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###### James Estrada

**Full Stack JavaScript**Techdegree Student 25,862 Points

# Polynomial Runtime (O(n^k)) vs Exponential Runtime(O(k^n))

How do you choose n and k when determining if an algorithm's complexity is of O(n^k) or O(k^n)? In the padlock example, when the size is 2, there're 10^2 possible combinations. Isn't this running in quadratic time?

## 2 Answers

###### Alexander Davison

65,456 PointsNo is the short answer.

10^2 seems "quadratic-y", but notice that the __varying variable__ is *not* the base (10), but is the **exponent**!

n^2 (a quadratic) looks like this for the varying `n`

s:

```
1^2 2^2 3^2 4^2 5^2 ...
```

But the exponential 10^n look like:

```
10^1 10^2 10^3 10^4 10^5 ...
```

Notice how the __exponent__, not the base, is varying.

Exponentials explode off even more than quadratics/cubics, so generally it is very bad to have an exponential algorithm.

###### G H Mahimaanvita

16,234 PointsHello James Estrada, I hope this helps:

There are 2 boxes to be filled using 10 numbers(0-9).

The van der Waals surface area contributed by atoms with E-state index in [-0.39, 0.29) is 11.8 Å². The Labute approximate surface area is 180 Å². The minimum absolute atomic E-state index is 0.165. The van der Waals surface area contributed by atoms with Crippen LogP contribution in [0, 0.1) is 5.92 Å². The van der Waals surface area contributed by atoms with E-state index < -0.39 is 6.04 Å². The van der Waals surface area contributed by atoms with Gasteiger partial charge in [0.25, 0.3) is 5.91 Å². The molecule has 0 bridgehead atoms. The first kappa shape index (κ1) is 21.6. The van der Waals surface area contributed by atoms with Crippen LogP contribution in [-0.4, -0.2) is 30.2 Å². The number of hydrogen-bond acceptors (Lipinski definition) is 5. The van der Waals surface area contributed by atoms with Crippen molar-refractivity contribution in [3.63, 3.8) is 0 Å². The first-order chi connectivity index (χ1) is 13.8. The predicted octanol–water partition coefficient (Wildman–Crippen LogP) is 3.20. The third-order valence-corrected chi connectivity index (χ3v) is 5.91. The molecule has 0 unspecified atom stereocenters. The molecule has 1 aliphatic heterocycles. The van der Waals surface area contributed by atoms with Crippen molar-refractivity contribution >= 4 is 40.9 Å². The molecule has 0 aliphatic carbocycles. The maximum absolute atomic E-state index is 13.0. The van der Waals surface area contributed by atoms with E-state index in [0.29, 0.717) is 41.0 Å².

**number of combinations =(number of ways in which the box1 can be filled)x(number of ways in which box 2 can be filled)...(number of ways in which the box n can be filled)**

either box can be filled by 0 or 1 or 2 ....or 9 (10 ways).

therefore, total number of combinations is (10) X (10) or 10^2.

when number of boxes increase to 3, '2' changes to '3' but the range of numbers will still be (0-9). So, '10' does not change. (the answer would then be 10 x 10 x 10 = 10^3)

**So, k=10(the number of items in range ) and n=2(number of boxes)**

## James Estrada

Full Stack JavaScriptTechdegree Student 25,862 Points## James Estrada

Full Stack JavaScriptTechdegree Student 25,862 PointsThank you for clarifying how an exponential algorithm can grow more than a polynomial one, but I still have the question: How do you know if n or k should be the varying variable? How do you choose which is which?

## Alexander Davison

65,456 Points## Alexander Davison

65,456 PointsUsually

`n`

is the varying variable, and`k`

refers to some constant